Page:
some text
Students walk to class at Cleveland State Community College in this file photo.


• Students can take courses at any of Cleveland State Community College's three campuses, online courses through the Regents Online Degree Program or, depending on the high school and the courses, students may be able to take some classes at their high school.

• To learn more about Cleveland State's dual enrollment program, visit or call 423-614-8734.


• For students to be eligible for dual enrollment, they must be a high school junior or senior, have a 3.0 high school grade point average and meet appropriate ACT or ACT PLAN scores in the subject area they wish to take -- English-18; Math-19; Reading-19.

Source: Cleveland State Community College

Aleksandr Migovich has completed Calculus I, II, III and Differential Equations at Cleveland State Community College -- basically his math requirements for an engineering degree.

And he hasn't even finished high school.

In his junior year, Migovich, 17, said he was pushed by his sister, who is graduating with an electrical engineering degree from the University of Tennessee at Chattanooga, to take advantage of dual enrollment -- a program in which high school students can earn college credits.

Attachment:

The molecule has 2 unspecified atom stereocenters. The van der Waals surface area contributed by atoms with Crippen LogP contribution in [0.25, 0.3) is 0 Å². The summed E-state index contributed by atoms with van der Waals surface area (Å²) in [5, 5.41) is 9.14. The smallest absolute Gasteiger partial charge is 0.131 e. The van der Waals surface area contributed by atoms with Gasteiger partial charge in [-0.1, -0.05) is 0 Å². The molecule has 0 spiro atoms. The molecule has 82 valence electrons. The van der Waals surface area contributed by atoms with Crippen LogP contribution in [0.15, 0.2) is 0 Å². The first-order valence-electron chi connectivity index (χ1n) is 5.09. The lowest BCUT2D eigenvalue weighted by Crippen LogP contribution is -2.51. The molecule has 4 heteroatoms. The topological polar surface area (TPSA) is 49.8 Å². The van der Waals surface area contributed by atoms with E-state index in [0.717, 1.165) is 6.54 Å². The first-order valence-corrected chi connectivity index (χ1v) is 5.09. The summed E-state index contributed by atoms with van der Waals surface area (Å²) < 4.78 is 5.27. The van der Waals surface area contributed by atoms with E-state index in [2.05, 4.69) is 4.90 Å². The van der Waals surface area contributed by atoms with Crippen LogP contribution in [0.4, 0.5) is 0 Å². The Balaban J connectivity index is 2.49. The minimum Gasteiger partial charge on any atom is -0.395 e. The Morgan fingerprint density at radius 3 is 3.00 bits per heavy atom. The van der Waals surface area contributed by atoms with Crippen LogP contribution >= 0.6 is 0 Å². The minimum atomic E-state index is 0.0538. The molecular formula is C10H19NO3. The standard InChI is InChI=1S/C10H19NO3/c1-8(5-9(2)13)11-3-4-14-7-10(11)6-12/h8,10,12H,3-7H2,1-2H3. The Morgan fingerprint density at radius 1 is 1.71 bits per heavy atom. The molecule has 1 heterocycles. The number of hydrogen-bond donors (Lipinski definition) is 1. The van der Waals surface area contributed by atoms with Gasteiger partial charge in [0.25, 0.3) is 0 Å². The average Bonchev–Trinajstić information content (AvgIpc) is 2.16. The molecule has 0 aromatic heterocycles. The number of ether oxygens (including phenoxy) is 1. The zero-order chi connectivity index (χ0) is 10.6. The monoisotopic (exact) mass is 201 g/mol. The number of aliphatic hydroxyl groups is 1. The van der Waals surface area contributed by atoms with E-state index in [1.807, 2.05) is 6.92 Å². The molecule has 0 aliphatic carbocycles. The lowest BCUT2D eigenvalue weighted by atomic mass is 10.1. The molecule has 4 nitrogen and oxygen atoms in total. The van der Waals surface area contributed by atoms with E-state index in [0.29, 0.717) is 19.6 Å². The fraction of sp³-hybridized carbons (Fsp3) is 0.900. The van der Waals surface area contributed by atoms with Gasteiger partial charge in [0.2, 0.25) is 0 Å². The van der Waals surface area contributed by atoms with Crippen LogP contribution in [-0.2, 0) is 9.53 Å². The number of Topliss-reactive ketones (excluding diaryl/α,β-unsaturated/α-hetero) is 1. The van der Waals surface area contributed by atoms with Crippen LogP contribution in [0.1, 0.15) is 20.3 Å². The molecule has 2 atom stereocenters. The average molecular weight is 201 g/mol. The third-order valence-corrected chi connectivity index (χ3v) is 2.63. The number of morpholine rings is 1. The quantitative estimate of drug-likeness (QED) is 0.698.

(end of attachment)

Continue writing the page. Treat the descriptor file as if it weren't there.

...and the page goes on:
"The college work is a bit more demanding but the high school has been very understanding," said the Cleveland High School senior who was born in Ukraine and moved to Cleveland, Tenn., with his family 12 years ago.

Dual enrollment at Cleveland State has quadrupled in the last decade, from 122 students in 2003 to more than 500 this spring, according to Jason Sewell, Cleveland State director of student relations.

"I don't know what pushed the college to start it, other than it's a win-win for the student," said Sewell. "It helps them move along and save money because tuition continues to go up."

A three-hour class at Cleveland State costs $457.50, but students can get up to $300 per class (with a two-class limit) from the state's Dual Enrollment Lottery Grant.

And next semester, Cleveland State is going to make up the difference, with only new students having to pay an additional application fee, Sewell said.

Dual enrollment is also good for students who are not sure if they can succeed in college, Sewell said. Ninety-eight percent of the students who register and complete a dual enrollment class later enroll in college, he said.

By the time Migovich graduates in May, he will have six college courses under his belt -- including two English classes -- to start his mechanical engineering degree at either UTC or the University of Tennessee in Knoxville, he said.

"If you learn at a faster rate, such as I do in math, then [dual enrollment] is wonderful because you always have something to stimulate you," he said. "You always have a new challenge to go higher and you are actually working toward your career goals."